Step 1 – Hardware and Firmware Setup

With the power off, plug the 3 clicks into the Curiosity Nano Adapter as shown below. Plug-in the AVR128DA48 Curiosity Nano into the socket. If you do not have the firmware downloaded, download and unzip the firmware to a folder of your choice.

Hardware and Firmware Setup
Finished Hardwar Setup

Step 2 – Software Setup

Connect the Curiosity Nano to your development computer via a MicroUSB cable, such as this one, then launch MPLAB® X. Go to File > Open Project and navigate to the unzipped file folder. Double click on the folder to open it. If the project name on the left-sidebar isn’t in bold, right the project and select “Set as Main Project”. It is recommended to close other currently open files that are unrelated to the project to avoid confusion.

Step 2A (Optional) – Explore the Peripheral Configurations

Click the MPLAB Code Configurator (MCC) button in the toolbar to launch MCC. MCC will show you the configuration of the peripherals on the device.

NOTE: If this button is not visible in MPLAB, MCC is likely not installed. To install, go to Tools > Plugins > Available Plugins > MPLAB Code Configurator. After the installation has completed, restart MPLAB.

Step 3 – Program the Device

First, build the project. You can click either build (button A) or build and clean (button B). Build and clean will remove cached compiler and linker files, which can occasionally cause build errors. To program the device, click on the arrow pointing into the microcontroller (button C).

toolbari cons
toolbari cons

After pressing the programming button, MPLAB may ask for a tool selection. Select the Curiosity Nano for the AVR128DA. In most cases, the first-time programming use of a nano will require a firmware update for the nano, which will be installed automatically. After programming, the program runs automatically.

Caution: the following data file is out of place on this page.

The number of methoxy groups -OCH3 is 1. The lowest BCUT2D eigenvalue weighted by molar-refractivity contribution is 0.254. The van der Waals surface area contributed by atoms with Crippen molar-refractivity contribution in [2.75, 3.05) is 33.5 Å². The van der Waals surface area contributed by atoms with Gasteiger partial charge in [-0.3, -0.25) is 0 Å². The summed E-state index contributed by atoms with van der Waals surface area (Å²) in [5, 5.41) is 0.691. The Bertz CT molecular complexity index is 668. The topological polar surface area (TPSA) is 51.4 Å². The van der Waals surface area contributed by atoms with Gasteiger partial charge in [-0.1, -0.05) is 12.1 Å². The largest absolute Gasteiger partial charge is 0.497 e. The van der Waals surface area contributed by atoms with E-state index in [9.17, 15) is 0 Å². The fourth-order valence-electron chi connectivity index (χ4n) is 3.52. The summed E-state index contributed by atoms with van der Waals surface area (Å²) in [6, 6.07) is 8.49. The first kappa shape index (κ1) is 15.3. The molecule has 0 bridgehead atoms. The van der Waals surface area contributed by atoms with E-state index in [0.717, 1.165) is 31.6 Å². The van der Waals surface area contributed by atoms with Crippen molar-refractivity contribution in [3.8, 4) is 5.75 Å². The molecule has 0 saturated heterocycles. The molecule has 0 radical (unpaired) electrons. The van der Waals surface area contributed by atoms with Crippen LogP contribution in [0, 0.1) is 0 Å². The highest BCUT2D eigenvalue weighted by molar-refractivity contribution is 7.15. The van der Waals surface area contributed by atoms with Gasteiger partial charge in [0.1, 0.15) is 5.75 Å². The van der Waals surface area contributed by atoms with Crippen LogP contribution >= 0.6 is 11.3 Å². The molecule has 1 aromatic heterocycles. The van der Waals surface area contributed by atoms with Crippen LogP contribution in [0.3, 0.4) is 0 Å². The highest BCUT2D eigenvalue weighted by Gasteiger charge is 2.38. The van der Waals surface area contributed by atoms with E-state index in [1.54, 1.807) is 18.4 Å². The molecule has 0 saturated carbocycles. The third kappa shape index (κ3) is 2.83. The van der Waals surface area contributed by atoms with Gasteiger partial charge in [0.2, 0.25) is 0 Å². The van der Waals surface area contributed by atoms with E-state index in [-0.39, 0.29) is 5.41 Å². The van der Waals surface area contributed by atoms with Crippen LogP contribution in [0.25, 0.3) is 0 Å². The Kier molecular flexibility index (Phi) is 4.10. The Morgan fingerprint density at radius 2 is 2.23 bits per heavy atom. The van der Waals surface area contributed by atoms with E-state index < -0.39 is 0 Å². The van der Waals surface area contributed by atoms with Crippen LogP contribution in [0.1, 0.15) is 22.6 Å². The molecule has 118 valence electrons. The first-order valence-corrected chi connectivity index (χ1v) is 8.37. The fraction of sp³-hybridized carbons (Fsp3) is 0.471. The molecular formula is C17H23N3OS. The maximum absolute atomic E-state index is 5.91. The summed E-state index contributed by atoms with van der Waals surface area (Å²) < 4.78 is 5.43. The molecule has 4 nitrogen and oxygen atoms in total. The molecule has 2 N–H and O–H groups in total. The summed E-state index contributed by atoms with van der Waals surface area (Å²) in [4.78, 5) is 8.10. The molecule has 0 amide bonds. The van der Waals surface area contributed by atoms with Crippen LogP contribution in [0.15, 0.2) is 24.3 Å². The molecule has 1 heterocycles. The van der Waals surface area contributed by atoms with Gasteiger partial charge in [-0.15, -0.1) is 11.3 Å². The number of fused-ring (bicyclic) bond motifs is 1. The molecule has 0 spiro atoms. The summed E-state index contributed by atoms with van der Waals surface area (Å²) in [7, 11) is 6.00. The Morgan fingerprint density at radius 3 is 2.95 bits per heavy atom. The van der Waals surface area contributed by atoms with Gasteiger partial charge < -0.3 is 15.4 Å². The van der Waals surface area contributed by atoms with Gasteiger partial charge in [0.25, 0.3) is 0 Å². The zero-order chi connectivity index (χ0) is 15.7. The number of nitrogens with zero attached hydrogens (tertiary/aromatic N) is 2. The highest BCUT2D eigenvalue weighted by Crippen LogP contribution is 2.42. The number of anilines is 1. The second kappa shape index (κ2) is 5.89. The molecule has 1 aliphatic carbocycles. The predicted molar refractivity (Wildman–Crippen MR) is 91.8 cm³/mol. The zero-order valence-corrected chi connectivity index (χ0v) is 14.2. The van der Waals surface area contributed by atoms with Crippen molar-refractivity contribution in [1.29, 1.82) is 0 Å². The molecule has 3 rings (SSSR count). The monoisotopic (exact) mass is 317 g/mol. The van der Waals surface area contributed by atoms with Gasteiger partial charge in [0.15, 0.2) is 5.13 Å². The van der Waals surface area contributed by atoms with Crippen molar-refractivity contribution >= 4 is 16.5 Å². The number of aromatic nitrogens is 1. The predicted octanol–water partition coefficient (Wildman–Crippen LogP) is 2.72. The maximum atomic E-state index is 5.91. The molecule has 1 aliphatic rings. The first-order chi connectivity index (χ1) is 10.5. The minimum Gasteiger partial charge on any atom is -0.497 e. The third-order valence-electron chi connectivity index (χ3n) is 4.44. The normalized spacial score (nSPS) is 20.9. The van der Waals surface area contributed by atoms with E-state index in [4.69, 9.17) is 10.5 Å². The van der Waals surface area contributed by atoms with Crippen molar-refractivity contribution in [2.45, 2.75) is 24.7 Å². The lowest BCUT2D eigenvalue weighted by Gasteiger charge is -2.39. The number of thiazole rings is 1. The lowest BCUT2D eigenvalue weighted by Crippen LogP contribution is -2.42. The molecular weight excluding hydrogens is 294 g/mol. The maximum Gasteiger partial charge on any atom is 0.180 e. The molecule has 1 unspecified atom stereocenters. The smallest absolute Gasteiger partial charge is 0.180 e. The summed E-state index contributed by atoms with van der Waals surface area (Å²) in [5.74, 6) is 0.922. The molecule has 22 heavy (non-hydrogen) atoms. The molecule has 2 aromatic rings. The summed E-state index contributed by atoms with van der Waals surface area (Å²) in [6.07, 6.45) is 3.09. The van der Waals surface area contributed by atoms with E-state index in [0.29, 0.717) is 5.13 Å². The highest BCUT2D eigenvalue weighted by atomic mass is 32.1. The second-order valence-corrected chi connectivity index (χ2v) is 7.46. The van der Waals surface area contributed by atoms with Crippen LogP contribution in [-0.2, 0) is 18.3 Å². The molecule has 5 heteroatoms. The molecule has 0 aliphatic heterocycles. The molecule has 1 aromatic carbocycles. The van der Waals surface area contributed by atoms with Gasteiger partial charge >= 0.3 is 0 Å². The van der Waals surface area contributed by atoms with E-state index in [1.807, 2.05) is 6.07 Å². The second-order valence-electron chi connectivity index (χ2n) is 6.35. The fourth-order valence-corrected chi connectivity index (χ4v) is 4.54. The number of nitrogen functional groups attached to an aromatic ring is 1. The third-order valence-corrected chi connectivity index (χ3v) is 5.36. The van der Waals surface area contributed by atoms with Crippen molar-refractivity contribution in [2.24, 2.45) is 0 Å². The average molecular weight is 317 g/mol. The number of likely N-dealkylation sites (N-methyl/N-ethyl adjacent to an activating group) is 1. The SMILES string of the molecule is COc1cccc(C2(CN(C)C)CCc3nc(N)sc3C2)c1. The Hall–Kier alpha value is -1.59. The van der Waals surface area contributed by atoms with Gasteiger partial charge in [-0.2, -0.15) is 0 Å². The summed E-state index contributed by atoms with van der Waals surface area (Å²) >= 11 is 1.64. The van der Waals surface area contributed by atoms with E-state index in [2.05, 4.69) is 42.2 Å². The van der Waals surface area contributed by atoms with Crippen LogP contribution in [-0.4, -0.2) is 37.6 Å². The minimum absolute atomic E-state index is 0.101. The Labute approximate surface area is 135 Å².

NOTE: If an error occurs during the firmware update of the Nano, unplug the nano from the PC and restart MPLAB. Reconnect the nano and repeat step 3.

NOTE: If the option for the nano is grayed out, a DFP file update may be necessary. Go to Tools > Packs and check the AVR-Dx_DFP to see if it is installed and up-to date. This program was tested with DFP 1.2.52 and 1.3.65.

Step 4 – Using the Demo

After programming, the demo should become active immediately. The PIR click produces an analog voltage related to the temperature of the surroundings. If the value exceeds the thresholds, the device receives an interrupt and wakes from sleep. The OLED display turns on and prompts the user to stand in front of the IR thermometer click. If the temperature is near or equal to ambient, the system marks this as a false positive and returns to sleep. When a person is detected, the IR thermometer measures the temperature REPEATED_MEAS times to find the maximum value. If the maximum temperature is in the normal temperature range, the screen will print “Door Opened” and a buzzer tone is played. If the temperature is elevated, “Access Denied” is printed to the screen and a different tone sounds.

Source: Temperature Access Point Using an AVR® DA Microcontroller

About The Author

Muhammad Bilal

I am a highly skilled and motivated individual with a Master's degree in Computer Science. I have extensive experience in technical writing and a deep understanding of SEO practices.

Leave a Comment

Your email address will not be published. Required fields are marked *

This site uses Akismet to reduce spam. Learn how your comment data is processed.